It's remarkable how little a human needs to live happily. I often forget that.
While walking the dog on a 5-degree morning, I wonder how I could ever live without a hood on my puff coat, or even without a puff coat - but I could.
Sometimes I see people walking around in sweatshirts while I'm practically bundled in a sleeping bag. Usually these people are young men, 18 to 22, and their hair is freshly gelled. The tips of their ears blossom in the frost. Their eyes snap to me, dressed so differently, and I feel soft, so very soft. And warm.
Why shun warmth that's immediately in my possession?
I didn't always have this down jacket, though, so I know I could do without. I would even get used to it and find myself in contented moments, completely forgetting everything I don't have. The greater pain is not the lack of something, it is to get used to something and then lose it.
It's a similar feeling whenever my car breaks down. I expect it to drive me from A to B with the turn of a key and then I'm furious when it fails me. I've had a habit of ignoring my car even though I depend on it for so much.
Everything from flat tires to six-month insurance premiums have nipped me in the butt and ruined plenty of weekends.
I'm trying to get better about investing in maintenance - even life maintenance like doctor visits - and setting money aside. It's like paying homage to everything I take for granted. That's when surprises happen.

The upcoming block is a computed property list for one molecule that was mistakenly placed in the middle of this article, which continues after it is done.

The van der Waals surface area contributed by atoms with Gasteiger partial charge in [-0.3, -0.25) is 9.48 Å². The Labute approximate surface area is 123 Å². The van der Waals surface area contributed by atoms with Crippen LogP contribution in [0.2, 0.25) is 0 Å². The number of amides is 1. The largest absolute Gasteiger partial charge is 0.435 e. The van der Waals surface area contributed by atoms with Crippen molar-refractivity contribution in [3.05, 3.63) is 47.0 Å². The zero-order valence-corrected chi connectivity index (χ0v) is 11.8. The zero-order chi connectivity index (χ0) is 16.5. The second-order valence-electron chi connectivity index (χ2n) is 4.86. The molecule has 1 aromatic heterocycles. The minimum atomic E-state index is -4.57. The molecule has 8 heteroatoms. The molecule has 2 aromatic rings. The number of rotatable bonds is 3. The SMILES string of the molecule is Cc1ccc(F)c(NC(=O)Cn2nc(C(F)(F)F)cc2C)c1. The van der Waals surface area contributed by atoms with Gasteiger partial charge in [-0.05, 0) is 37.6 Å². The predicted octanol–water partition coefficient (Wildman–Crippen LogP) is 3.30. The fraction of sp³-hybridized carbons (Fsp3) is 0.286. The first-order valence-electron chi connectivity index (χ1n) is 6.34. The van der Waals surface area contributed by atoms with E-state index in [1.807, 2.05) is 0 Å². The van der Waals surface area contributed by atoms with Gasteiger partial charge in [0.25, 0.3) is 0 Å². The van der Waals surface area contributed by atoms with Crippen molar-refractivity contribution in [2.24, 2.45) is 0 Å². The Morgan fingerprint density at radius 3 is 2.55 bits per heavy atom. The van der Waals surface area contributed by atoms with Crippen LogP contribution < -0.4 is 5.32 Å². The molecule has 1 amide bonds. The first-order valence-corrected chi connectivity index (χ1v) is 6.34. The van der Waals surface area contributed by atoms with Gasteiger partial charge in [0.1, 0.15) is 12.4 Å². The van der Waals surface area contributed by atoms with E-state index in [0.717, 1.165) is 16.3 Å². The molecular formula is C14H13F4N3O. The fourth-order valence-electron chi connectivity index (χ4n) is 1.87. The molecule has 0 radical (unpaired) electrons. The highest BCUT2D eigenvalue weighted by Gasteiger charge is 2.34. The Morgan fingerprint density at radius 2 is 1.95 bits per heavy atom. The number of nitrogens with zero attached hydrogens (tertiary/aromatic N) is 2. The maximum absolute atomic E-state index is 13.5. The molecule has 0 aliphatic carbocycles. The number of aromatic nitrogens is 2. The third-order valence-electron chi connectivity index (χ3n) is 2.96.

My dad surprised me last week by paying my car insurance after the bill arrived in his mailbox. Suddenly I had an extra $280.
So I booked a nice room in Moab for Valentine's weekend. Sure, there are plenty of "responsible" things I could have spent the money on, like new car tires or extra payments on the credit card. But if I'm solely invested in my problems - too cheap to spring for a nice date every so often - how will my girlfriend interpret my priorities?
Life ain't all problems when you look at it right. So Moab it was.
For days, Mandi could only guess where we were going until we passed Fruita on Interstate 70. Just that little anticipation added a lot of joy around the house.
Not only that, Moab was sunny. Not that it mattered. Snow or shine, hiking through Arches National Park was going to be relaxing because we had a warm, luxurious room waiting in town. No tent for us, not this time.
I didn't realize how used to a tent I was until Mandi brought it up in December.
"I want to go on a vacation sometime where we're not in a tent!" she pecked.
"Nonsense, we've stayed in hotels ..." I started, then paused, thinking.
"Yeah, we've had hotels AFTER camping," she said. "And not very often."
She was right! How funny that I'd always been so happy to toil in the wilderness and live in the dirt on just about every single vacation I've had in 20 years. I never thought about it until then. I just hope I don't get used to plush hotels.
Am I soft for choosing a fleeting, ritzy experience when there is an infinite amount of bills to pay? You bet. That's why I have a woman cuddled at my side.
I thought all this when I walked the dog, swathed in the huge red jacket Mandi gave me for our first Christmas together.
Happiness is not taking life for granted.
- "Open Space" appears on the second and fourth Friday of the month. Derek Franz writes for the Eagle Valley Enterprise and lives in Carbondale. He can be reached at firstname.lastname@example.org.